Happy stoving,



  1. Yup. Living in Southern California I'm familiar with fire restrictions limiting stove use. I love alcohol stoves and other alternatives like that but at the end of the day, they were only usable around my home for about 2-3 months out of the year.

    I'll never forget the time that I was in REI buying a can of gas and the sales associate was selling a couple who wanted to backpack in Los Padres National Forest a Biolite stove.

    I pointed out that the fire restrictions made the stove unusable at that time. The REI guy was miffed at me but I was angry right back for encouraging, at best, a at-the-time pointless stove, and at worst, encourage a severe fire hazard that could result in a fine or a big wildfire.

    The couple bough a jetboil. Spent just as much money as the biolite, but they could actually eat hot food that weekend.

    1. It seems like for whatever reason I hear about California and Colorado fire restrictions the most followed by Oregon and Washington. Maybe that's just because California and Colorado are such popular places to hike and that I live out west.

      Yeah, that's irresponsible of the REI employee to not mention that you can't use a Biolite for backpacking in Southern California National Forests, not unless you stay in a developed campground with a Forest Service emplaced fire receptacle. A lot of people just don't know any better, but an REI employee should.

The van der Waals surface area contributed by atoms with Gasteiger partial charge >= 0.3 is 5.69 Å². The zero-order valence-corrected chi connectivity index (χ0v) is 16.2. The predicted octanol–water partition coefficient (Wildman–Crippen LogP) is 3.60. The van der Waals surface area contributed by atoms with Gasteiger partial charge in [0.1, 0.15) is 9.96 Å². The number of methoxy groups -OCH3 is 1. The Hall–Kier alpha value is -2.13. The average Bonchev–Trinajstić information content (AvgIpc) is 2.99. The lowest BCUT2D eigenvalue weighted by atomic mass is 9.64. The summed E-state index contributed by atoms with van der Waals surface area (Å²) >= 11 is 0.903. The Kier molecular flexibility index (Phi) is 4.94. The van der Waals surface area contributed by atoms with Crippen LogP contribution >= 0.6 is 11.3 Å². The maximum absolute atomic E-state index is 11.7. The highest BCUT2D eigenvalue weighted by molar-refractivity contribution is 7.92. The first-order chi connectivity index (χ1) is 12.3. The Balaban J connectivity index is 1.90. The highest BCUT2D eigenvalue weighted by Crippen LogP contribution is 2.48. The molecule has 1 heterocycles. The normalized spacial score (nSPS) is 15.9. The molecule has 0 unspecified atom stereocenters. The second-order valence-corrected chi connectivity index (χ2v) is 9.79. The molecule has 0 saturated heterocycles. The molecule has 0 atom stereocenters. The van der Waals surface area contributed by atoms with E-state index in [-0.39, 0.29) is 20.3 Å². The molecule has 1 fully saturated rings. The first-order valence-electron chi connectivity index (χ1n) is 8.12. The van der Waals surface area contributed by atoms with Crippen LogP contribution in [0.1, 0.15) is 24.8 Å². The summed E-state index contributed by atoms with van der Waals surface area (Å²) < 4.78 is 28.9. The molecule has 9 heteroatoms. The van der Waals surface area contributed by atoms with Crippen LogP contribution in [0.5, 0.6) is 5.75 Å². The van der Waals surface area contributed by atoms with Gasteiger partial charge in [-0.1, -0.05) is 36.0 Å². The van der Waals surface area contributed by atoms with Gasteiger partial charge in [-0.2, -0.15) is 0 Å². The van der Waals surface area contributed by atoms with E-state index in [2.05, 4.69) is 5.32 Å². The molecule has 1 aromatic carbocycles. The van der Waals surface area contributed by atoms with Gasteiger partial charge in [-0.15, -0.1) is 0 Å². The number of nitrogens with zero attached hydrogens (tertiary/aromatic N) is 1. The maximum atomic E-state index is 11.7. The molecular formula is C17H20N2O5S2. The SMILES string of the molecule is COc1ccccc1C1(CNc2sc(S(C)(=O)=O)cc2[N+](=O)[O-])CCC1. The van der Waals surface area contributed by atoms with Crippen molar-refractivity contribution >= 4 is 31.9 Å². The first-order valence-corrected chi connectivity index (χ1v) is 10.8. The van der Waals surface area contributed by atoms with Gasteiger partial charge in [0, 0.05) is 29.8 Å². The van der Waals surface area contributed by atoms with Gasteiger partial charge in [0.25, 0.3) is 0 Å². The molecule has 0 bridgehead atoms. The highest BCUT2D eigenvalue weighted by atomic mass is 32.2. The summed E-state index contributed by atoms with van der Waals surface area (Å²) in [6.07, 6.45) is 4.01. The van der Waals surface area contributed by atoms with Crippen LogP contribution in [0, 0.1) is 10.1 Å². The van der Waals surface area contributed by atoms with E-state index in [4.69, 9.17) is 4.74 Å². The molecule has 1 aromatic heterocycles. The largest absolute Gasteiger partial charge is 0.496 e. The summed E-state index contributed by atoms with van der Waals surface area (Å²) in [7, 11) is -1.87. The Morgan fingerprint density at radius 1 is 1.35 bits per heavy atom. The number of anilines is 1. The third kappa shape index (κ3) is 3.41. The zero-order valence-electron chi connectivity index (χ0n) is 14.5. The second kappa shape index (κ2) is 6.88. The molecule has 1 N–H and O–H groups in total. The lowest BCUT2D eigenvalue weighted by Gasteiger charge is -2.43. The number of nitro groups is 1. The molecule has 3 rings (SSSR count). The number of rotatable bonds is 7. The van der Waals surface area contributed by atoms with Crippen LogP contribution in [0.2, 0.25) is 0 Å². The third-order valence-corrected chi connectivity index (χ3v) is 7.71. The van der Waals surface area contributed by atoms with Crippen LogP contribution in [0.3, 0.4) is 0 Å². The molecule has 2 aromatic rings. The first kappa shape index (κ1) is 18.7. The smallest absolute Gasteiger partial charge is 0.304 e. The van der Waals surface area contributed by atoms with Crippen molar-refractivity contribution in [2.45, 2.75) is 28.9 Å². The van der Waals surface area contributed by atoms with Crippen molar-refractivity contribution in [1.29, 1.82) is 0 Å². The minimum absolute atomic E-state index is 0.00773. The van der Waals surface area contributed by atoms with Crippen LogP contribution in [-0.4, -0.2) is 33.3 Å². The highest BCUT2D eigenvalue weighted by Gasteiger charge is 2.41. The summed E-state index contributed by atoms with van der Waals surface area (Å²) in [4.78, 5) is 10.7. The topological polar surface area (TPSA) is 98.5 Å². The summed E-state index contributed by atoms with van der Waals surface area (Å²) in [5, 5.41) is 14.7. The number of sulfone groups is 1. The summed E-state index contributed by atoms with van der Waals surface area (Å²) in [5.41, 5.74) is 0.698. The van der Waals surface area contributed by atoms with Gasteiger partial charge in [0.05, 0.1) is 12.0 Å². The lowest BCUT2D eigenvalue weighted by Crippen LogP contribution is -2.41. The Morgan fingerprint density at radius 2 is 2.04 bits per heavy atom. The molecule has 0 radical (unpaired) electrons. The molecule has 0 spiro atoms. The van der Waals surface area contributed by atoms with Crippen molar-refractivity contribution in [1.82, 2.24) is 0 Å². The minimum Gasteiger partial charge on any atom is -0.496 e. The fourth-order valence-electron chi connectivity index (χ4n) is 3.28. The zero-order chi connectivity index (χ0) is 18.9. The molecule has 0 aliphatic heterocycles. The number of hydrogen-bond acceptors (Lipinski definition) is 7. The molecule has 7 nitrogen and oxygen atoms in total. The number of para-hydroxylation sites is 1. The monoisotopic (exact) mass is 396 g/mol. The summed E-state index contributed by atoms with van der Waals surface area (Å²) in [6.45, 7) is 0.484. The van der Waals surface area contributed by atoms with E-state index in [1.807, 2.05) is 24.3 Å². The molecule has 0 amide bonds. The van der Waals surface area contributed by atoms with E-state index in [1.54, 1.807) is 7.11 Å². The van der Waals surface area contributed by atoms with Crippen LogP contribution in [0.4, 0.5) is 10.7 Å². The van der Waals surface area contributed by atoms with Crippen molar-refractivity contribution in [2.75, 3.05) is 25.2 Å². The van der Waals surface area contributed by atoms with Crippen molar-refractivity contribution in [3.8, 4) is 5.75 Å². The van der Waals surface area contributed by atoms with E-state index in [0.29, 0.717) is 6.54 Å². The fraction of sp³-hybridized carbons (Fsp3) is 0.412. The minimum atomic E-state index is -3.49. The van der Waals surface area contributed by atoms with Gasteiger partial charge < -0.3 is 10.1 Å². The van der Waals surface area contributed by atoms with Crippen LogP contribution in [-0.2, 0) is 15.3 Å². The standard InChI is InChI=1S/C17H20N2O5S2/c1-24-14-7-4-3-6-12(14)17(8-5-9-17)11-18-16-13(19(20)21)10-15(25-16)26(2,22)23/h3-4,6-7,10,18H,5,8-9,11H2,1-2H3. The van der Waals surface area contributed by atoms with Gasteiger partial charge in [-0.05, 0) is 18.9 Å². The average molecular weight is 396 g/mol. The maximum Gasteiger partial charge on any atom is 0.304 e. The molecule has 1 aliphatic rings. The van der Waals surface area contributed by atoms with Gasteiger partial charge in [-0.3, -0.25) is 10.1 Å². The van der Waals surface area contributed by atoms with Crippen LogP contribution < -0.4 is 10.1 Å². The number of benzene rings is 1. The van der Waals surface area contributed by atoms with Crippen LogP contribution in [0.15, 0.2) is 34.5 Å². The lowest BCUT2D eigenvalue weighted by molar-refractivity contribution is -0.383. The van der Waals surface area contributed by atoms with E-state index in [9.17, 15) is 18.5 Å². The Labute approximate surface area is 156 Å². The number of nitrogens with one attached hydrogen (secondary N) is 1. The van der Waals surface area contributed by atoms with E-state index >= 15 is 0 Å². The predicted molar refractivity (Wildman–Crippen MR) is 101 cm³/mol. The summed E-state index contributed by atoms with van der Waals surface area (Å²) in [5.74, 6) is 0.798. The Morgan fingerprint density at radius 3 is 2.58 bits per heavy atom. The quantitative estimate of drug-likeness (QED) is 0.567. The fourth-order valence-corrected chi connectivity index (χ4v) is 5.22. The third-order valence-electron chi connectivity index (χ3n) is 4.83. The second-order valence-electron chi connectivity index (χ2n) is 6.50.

Personally, I think open wood fires are the real danger, particularly since they can smolder and then come back to life, but the regulations we have are the regulations we have, and canister stoves are the only type of lightweight stove that fully complies.

      That said, it's maddening that the Forest Service either bans or is unclear on ESBIT type stoves. They are the safest possible stove type in terms of fire safety. It's like banning seat belts in hopes of promoting automotive safety. What the heck are they thinking? I chalk it up to ignorance of the grossest sort.


  2. My current favorites are the Soto Amicus or the Toaks Titanium Alcohol stove with my Primus Primetech 1L pot. Either stove will bring water to a boil very quickly in that pot.

    1. Hi, Bill,

      Interesting! By odd coincidence, I just got... A Primus Primetech 1L pot (as part of the Eta Express Stove system) and last week a Vargo Ti stove. Not quite what you've got, but close.

      I guess the Toaks stove works by capillary action? Sounds like an interesting little stove. How much alcohol does it take to boil 500 ml of, say, 65 F water?